Manoj presented a lecture focused on the Structured Query Language [SQL] upon our return from the easter break.  The tutorial was closely tied to the lecture enabling us to work through the code examples shown. With that in mind, shown below are the types of queries covered in the lecture and tutorial with an example and description:

CREATE – create tables (or Databases), specifying the table name and column values. Constraints can be applied to the attributes such as Primary Key, Foreign Key, Default value and Not Null however it is probably easier to add constraints using the ‘ALTER TABLE’ query. CREATE is part of DDL.

ALTER TABLE – As mentioned, can be used for adding constraints to attributes. Can also be used with ‘Add’, ‘Drop’, ‘Modify’ and ‘Rename’.

INSERT – Inserting values into the table, can be used with WHERE condition for aimed insertion.

DELETE – rows of data to be removed WHERE a condition is met.

SELECT – Select specified data from the table WHERE conditions are met. (Projection = choosing columns, Selection = choosing rows). SELECT *  -> select all columns . Order By EMP_NUM enables sorting.

Finding existing primary key – If you are not sure if a table has a primary key (and using Oracle) run the following query.

Queries using Join – If you need to make a selection based on conditions that need to check multiple tables.

Subqueries were also covered in the lecture, a good example of which can be found here:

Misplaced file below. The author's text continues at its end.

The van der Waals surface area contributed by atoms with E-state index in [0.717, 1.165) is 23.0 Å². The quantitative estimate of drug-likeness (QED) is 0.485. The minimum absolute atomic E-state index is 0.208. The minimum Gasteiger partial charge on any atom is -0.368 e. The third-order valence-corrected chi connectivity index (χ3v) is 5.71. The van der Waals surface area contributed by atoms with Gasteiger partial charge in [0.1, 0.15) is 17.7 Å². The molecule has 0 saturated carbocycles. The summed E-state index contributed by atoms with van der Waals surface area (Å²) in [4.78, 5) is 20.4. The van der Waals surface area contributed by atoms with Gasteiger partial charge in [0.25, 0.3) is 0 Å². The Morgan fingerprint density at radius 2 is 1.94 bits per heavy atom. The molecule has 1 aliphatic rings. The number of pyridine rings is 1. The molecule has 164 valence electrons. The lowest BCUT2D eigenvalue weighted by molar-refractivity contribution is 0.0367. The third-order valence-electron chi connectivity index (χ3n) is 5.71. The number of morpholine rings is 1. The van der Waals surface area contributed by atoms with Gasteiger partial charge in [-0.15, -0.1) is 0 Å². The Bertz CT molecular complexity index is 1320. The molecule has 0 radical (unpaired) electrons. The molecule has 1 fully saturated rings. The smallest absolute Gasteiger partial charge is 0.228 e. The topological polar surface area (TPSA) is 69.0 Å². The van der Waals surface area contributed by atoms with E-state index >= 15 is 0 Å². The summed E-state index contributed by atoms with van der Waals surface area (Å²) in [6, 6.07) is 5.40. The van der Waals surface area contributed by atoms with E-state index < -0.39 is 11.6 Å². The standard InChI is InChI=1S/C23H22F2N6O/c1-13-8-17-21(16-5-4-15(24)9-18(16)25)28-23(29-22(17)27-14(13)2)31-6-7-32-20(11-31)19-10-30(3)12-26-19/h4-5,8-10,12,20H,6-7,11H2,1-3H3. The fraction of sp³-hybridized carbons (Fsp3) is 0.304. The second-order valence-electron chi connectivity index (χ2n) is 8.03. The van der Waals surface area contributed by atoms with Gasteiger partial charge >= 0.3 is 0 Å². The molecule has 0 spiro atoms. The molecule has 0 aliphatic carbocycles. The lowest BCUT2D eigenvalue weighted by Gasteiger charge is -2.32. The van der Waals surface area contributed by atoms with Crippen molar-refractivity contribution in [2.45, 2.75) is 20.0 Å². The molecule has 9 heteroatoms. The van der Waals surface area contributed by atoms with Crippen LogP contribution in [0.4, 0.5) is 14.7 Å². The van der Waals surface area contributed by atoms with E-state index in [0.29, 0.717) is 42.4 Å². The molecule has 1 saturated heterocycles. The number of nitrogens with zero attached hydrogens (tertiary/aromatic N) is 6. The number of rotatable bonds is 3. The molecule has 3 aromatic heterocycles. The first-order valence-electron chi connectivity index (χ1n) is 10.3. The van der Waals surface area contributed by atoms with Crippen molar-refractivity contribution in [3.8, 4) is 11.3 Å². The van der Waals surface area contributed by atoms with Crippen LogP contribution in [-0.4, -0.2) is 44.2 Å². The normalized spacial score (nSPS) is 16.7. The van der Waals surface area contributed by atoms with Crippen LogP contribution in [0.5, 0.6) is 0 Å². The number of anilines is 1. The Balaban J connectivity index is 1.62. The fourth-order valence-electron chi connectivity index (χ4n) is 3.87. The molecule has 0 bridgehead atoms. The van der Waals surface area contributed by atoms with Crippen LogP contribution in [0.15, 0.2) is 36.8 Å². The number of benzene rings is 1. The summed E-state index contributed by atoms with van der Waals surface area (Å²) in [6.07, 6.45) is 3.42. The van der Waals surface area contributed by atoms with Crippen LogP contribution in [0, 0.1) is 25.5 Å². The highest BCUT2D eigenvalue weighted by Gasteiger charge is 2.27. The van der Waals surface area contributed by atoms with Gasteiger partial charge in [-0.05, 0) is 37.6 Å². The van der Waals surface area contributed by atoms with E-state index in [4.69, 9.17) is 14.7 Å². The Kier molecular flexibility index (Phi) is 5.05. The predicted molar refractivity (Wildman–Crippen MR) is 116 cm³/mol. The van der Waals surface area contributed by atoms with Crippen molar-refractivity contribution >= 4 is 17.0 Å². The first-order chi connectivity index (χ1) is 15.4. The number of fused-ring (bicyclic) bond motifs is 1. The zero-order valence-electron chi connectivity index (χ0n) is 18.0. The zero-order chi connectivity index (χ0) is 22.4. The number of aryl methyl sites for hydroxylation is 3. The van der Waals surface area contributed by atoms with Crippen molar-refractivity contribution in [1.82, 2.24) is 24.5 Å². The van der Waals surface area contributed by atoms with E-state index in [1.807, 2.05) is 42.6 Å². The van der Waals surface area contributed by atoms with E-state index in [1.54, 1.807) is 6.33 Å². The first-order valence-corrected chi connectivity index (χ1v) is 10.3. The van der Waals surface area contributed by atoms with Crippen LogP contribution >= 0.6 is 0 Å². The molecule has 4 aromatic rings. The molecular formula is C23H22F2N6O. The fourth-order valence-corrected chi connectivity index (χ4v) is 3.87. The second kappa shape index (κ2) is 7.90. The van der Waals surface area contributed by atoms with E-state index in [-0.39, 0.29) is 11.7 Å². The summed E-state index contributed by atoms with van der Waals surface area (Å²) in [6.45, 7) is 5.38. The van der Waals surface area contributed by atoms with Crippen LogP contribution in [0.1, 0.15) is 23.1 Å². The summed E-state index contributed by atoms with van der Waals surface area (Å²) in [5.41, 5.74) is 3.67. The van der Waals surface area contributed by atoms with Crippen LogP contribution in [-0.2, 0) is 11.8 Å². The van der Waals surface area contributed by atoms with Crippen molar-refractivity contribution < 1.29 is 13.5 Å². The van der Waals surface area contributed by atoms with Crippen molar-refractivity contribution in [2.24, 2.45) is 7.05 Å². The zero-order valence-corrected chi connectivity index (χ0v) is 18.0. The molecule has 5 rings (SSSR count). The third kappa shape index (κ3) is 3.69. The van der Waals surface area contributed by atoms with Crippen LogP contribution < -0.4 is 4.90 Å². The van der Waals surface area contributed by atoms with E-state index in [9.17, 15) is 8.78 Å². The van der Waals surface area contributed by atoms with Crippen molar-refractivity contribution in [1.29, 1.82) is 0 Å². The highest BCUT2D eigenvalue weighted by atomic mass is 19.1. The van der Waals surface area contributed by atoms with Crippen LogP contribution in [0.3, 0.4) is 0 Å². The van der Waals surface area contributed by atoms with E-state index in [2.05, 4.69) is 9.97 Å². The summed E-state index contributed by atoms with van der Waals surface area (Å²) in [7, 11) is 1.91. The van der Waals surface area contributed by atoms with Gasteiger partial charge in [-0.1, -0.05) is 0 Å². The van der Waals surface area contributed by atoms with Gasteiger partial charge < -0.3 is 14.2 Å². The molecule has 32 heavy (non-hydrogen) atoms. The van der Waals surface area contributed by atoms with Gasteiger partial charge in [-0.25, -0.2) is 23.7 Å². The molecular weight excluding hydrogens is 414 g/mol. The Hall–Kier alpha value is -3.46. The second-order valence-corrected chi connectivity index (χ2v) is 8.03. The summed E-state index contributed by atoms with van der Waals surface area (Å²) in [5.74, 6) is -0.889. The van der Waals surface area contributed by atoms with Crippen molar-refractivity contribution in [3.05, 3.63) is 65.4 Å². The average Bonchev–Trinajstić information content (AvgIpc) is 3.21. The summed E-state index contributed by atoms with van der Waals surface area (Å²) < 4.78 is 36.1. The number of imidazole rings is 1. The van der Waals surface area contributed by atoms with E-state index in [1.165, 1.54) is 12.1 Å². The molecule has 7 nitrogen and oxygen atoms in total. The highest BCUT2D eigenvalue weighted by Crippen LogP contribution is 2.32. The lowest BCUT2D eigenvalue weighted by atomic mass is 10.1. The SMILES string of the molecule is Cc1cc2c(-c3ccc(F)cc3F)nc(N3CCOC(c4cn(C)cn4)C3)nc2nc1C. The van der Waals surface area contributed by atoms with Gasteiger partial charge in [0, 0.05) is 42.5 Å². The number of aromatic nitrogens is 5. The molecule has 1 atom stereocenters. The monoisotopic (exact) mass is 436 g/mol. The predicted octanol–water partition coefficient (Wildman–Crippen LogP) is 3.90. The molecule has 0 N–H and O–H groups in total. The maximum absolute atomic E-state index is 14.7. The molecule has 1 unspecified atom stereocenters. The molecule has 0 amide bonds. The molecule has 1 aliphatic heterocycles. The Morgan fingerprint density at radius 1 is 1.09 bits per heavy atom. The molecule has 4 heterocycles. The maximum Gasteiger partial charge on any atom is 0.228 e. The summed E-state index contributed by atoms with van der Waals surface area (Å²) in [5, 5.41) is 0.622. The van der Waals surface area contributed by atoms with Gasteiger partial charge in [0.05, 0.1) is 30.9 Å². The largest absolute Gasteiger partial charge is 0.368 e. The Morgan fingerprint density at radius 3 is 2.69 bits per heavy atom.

Finally predicates where also introduced in the lecture:

  • Comparison predicates: =, !=, <, >, <=, >=
  • ‘like’ predicate: surname like “McA%”; ( ‘_’ is single character wild card)
  • ‘between’ predicate: a between c AND d;
  • ‘in’ predicate: used with subqueries:
    • SELECT * from pupil WHERE suburb IN(select suburb from pupil where surname = ‘Brown’) ;
  • ‘any/all’ predicate: more information here:
  • ‘Exists’ predicate: select surname, initials from student where exists (select * from course where c_code = student.c_code and f_id = ‘INFOTECH’);
  • ‘IS NULL’ predicate: ‘=’ cannot be used to evaluate null

Set Functions came next. These functions can be applied to entire columns or sets of data… distinct, count, sum, avg, max and min. There are of course a great deal of combinations of the above and SQL has many other functions. So, in short, SQL is not as simple as I first thought.

Pearl of the week – Use join queries with SQL rather than pulling unnecessary data into the application and sorting it there.